theosophy


the·os·o·phy

noun \-fē\

Definition of THEOSOPHY

1
:  teaching about God and the world based on mystical insight
2
often capitalized :  the teachings of a modern movement originating in the United States in 1875 and following chiefly Buddhist and Brahmanic theories especially of pantheistic evolution and reincarnation
theo·soph·i·cal \ˌthē-ə-ˈsä-fi-kəl\ adjective
theo·soph·i·cal·ly \-k(ə-)lē\ adverb

Origin of THEOSOPHY

Medieval Latin theosophia, from Late Greek, from Greek the- + sophia wisdom — more at -sophy
First Known Use: 1650

theosophy

noun    (Concise Encyclopedia)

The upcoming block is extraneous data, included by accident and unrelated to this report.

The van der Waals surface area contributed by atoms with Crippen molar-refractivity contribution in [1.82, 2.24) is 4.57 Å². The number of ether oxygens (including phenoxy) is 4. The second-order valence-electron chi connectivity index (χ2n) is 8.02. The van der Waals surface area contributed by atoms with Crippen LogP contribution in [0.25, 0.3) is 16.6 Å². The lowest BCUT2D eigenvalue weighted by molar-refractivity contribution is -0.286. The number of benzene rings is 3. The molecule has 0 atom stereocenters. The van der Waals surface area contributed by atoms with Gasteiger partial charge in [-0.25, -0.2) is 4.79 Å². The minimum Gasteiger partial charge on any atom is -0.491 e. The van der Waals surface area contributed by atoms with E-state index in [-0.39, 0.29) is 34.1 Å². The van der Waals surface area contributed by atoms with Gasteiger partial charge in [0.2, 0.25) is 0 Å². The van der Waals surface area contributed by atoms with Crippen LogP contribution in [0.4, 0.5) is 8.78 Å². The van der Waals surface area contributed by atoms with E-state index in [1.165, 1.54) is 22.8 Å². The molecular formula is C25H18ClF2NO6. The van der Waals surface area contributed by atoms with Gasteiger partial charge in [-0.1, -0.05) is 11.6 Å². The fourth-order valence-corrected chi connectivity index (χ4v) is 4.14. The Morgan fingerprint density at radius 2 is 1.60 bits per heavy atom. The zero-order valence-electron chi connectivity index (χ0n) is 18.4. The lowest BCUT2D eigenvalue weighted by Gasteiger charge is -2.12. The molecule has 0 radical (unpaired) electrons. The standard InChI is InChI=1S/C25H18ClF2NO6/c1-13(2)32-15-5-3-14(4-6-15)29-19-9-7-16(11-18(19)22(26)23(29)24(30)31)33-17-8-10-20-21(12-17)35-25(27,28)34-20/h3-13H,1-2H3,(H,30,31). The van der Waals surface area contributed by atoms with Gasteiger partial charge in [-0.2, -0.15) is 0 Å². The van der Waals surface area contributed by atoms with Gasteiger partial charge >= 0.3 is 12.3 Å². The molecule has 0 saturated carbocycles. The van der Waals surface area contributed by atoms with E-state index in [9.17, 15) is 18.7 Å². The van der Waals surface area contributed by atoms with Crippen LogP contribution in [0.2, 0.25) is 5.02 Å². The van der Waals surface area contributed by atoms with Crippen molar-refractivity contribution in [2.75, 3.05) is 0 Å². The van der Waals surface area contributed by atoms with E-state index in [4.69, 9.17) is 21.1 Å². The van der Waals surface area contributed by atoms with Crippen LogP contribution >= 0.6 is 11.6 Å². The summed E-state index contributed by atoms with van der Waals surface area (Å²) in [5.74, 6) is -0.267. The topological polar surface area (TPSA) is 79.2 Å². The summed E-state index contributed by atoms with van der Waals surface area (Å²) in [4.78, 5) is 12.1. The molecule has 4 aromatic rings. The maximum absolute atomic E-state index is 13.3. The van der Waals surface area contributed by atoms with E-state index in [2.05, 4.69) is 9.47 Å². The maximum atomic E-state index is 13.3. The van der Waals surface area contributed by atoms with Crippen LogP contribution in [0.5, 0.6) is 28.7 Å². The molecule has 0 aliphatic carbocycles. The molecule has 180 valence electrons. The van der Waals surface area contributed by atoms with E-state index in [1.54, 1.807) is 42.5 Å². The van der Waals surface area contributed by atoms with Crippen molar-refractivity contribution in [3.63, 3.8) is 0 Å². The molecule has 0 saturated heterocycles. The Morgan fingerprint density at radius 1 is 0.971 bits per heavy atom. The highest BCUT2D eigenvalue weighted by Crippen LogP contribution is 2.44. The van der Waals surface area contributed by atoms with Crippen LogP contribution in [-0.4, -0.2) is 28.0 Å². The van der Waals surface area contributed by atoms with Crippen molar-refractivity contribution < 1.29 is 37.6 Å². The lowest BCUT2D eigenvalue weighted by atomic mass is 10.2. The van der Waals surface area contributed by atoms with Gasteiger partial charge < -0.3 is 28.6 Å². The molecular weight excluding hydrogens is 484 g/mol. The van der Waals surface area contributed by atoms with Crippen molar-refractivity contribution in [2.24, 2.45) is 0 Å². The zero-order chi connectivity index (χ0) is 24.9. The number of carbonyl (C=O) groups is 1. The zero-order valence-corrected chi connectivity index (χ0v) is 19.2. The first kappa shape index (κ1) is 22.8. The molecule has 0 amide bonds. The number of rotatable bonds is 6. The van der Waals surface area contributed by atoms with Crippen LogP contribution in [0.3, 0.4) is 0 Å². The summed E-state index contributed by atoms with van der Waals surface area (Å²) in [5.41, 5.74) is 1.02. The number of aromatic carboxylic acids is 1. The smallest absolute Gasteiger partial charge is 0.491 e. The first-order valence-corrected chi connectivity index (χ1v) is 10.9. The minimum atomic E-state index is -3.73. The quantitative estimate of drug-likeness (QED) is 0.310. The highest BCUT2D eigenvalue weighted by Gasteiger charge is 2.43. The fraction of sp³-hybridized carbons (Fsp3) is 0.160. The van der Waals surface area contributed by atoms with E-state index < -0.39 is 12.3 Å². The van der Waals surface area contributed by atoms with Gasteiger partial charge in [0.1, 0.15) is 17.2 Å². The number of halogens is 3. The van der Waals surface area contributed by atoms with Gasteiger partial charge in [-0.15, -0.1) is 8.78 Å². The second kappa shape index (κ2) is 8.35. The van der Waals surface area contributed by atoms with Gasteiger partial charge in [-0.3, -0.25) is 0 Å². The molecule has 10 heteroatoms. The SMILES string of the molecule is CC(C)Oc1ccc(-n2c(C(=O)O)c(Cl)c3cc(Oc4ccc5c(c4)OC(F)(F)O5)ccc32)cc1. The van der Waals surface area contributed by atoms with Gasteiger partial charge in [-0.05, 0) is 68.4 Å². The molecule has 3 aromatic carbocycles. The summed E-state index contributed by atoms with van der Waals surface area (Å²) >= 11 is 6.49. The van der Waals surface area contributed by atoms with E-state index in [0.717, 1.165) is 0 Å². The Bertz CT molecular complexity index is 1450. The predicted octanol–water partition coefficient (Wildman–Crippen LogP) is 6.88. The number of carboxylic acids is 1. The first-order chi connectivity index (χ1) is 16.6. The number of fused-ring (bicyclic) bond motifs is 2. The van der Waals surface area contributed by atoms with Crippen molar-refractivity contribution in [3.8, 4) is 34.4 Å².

Religious philosophy with mystical concerns that can be traced to the ancient world. It holds that God, whose essence pervades the universe as an absolute reality, can be known only through mystical experience (see mysticism). It is characterized by esoteric doctrine and an interest in occult phenomena. Theosophical beliefs are found in Neoplatonism, Gnosticism, and among students of the Kabbala, but Jakob Böhme, who developed a complete theosophical system, is often called the father of modern theosophy. Today theosophy is associated with the Theosophical Society, founded by Helena Blavatsky in 1875. See also Annie Besant.

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